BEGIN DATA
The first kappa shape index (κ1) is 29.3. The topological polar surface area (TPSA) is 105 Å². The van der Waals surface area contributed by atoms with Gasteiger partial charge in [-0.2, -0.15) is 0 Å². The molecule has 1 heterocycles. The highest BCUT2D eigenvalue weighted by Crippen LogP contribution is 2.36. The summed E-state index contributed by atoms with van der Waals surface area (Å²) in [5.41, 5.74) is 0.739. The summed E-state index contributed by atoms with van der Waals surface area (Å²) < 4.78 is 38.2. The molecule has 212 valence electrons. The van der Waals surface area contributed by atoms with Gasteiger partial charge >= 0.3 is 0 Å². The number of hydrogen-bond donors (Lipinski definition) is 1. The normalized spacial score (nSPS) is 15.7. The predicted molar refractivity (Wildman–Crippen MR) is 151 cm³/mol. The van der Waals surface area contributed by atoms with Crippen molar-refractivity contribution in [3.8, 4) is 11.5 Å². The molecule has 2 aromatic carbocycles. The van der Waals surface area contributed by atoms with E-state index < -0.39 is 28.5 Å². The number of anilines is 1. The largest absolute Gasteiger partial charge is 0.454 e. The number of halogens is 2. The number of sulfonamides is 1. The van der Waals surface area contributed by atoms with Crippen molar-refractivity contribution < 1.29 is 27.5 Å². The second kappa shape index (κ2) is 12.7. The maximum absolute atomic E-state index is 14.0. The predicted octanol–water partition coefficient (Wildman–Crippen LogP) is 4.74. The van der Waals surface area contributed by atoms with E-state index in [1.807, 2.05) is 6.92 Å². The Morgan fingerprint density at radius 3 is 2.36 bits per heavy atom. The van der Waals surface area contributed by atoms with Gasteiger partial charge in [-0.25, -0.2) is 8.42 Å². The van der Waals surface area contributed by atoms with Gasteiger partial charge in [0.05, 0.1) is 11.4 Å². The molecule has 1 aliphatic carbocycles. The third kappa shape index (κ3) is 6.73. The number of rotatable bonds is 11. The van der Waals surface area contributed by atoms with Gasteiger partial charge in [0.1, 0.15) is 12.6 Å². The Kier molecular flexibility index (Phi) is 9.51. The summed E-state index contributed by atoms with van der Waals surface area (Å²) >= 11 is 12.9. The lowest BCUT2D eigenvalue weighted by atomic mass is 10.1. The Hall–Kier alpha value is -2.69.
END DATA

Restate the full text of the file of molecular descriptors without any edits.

The first kappa shape index (κ1) is 29.3. The topological polar surface area (TPSA) is 105 Å². The van der Waals surface area contributed by atoms with Gasteiger partial charge in [-0.2, -0.15) is 0 Å². The molecule has 1 heterocycles. The highest BCUT2D eigenvalue weighted by Crippen LogP contribution is 2.36. The summed E-state index contributed by atoms with van der Waals surface area (Å²) in [5.41, 5.74) is 0.739. The summed E-state index contributed by atoms with van der Waals surface area (Å²) < 4.78 is 38.2. The molecule has 212 valence electrons. The van der Waals surface area contributed by atoms with Gasteiger partial charge >= 0.3 is 0 Å². The number of hydrogen-bond donors (Lipinski definition) is 1. The normalized spacial score (nSPS) is 15.7. The predicted molar refractivity (Wildman–Crippen MR) is 151 cm³/mol. The van der Waals surface area contributed by atoms with Crippen molar-refractivity contribution in [3.8, 4) is 11.5 Å². The molecule has 2 aromatic carbocycles. The van der Waals surface area contributed by atoms with E-state index < -0.39 is 28.5 Å². The number of anilines is 1. The largest absolute Gasteiger partial charge is 0.454 e. The number of halogens is 2. The number of sulfonamides is 1. The van der Waals surface area contributed by atoms with Crippen molar-refractivity contribution < 1.29 is 27.5 Å². The second kappa shape index (κ2) is 12.7. The maximum absolute atomic E-state index is 14.0. The predicted octanol–water partition coefficient (Wildman–Crippen LogP) is 4.74. The van der Waals surface area contributed by atoms with E-state index in [1.807, 2.05) is 6.92 Å². The Morgan fingerprint density at radius 3 is 2.36 bits per heavy atom. The van der Waals surface area contributed by atoms with Gasteiger partial charge in [-0.25, -0.2) is 8.42 Å². The van der Waals surface area contributed by atoms with Gasteiger partial charge in [0.05, 0.1) is 11.4 Å². The molecule has 1 aliphatic carbocycles. The third kappa shape index (κ3) is 6.73. The number of rotatable bonds is 11. The van der Waals surface area contributed by atoms with Gasteiger partial charge in [0.1, 0.15) is 12.6 Å². The Kier molecular flexibility index (Phi) is 9.51. The summed E-state index contributed by atoms with van der Waals surface area (Å²) >= 11 is 12.9. The lowest BCUT2D eigenvalue weighted by atomic mass is 10.1. The Hall–Kier alpha value is -2.69.